19 June 2019
This year’s line-up for the BBC Food Chain’s Global Food Champion illustrates the complex challenge we face in tackling our unsustainable and inequitable global food system.
Spiritual leader Bhaktivedanta Swami Prabhupada was relaxing after a feast at his temple near Calcutta when he heard a commotion out of his window. Looking out he saw children fighting with dogs over scraps of food. He resolved on the spot to dedicate his life to ensuring that no child goes to school hungry.
Nearly 20 years later the charity he founded, Akshaya Patra, feeds 1.7 million children in India every day with a healthy school meal. For many it is the difference between getting an education – the key to escaping a life of poverty – or not. As one pupil told the BBC’s Food Chain, “I feel fresher after eating and feel like learning. When I don’t eat my mind is not at peace”.
The same programme also featured individuals from other amazing projects, both big and small, from across the globe - addressing hunger, building knowledge and skills about nutrition and cooking, and pioneering global projects which are driving research to harness the economic, environmental potential of agriculture.
I became aware of these remarkable people and projects because, much to my genuine astonishment, I joined them as a finalist of the Food Chain’s Global Champion Award for 2019 – the programme’s celebration of those people and projects who are ‘changing the way we produce, consume and think about food’.
It was in recognition for the work that, along with my colleagues in WRAP, I am doing to tackle food waste in the UK and around the world.
And in particular for the success of the voluntary agreements with businesses, such as the Courtauld Commitment, which WRAP spearheaded to tackle food waste across the supply chain, and which we are championing as a model that others might find effective in driving change around the world.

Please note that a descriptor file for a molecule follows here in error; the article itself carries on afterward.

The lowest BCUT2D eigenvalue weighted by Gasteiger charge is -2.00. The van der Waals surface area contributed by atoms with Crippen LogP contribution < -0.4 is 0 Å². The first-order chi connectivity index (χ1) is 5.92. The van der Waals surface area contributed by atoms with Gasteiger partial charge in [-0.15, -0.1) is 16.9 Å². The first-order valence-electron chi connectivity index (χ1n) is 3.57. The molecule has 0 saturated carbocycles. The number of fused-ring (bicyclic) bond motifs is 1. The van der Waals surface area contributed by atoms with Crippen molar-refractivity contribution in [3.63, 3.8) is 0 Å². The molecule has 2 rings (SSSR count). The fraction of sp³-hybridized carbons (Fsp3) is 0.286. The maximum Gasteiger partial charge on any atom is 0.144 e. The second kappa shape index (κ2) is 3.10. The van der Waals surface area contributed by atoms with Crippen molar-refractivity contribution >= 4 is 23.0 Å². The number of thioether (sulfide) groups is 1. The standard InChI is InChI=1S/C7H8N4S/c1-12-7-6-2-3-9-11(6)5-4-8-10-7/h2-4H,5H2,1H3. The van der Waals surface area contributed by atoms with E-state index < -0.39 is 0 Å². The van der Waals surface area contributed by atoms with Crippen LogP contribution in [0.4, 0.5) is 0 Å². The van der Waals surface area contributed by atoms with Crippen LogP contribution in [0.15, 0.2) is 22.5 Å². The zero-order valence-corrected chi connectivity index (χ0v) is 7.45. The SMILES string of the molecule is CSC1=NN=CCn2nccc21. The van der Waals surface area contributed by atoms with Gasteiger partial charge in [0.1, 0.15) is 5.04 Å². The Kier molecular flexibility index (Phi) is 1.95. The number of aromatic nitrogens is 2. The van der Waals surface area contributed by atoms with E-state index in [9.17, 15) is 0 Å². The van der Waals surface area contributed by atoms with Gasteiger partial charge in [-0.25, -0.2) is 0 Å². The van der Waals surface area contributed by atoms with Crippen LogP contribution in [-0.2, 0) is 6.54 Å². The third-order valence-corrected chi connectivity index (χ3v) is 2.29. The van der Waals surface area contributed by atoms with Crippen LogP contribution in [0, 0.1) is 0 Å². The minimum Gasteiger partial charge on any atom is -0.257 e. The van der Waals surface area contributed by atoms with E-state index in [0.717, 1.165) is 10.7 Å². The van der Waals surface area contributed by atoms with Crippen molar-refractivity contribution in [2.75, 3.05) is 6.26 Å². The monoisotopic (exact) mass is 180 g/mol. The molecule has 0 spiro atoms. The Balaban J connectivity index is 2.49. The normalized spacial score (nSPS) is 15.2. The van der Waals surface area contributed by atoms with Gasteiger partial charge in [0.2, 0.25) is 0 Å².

Fittingly, Akshaya Patra was a very deserving winner, but we were all recognised for showing ‘courage and tenacity’ in making a difference.
I felt truly humbled to be in the company of all of them. But what also struck me in listening to their testimonies was how we represented the various facets of the challenge we face in fixing our dysfunctional, unsustainable and inequitable global food system.
Because if there is anything which brings into stark focus the inequality and unsustainability of that system it is being reminded in this compelling way of how millions of people go hungry whilst a third of the food the world produces is wasted. Of how the food that we produce fails to nourish about a third of the world’s population, but is resulting in obesity in another third. Of how food production is responsible for about a third of global greenhouse gas emissions, and how food waste alone if it were a country would be the third biggest emitter of greenhouse gases behind China and the USA.
What all of us showed is that if we are to have a chance of tackling climate change and the catastrophic consequences which await if we do not reduce global warming, if we are to feed a growing population and address the risks linked to unhealthy diets, then we have to recalibrate the global system of how we grow, distribute and consume food. We need to move to a more sustainable diet which is good for the health of the planet, and the human race.
It is as simple, and as complex, as that.
But as I told the Food Chain, I have detected a discernible shift in awareness and urgency to take on the challenge. And I am genuinely optimistic that we can harness and align the great work of my fellow nominees and millions of others, combine it with government policies and collaborative business action, to galvanise an unstoppable force for change.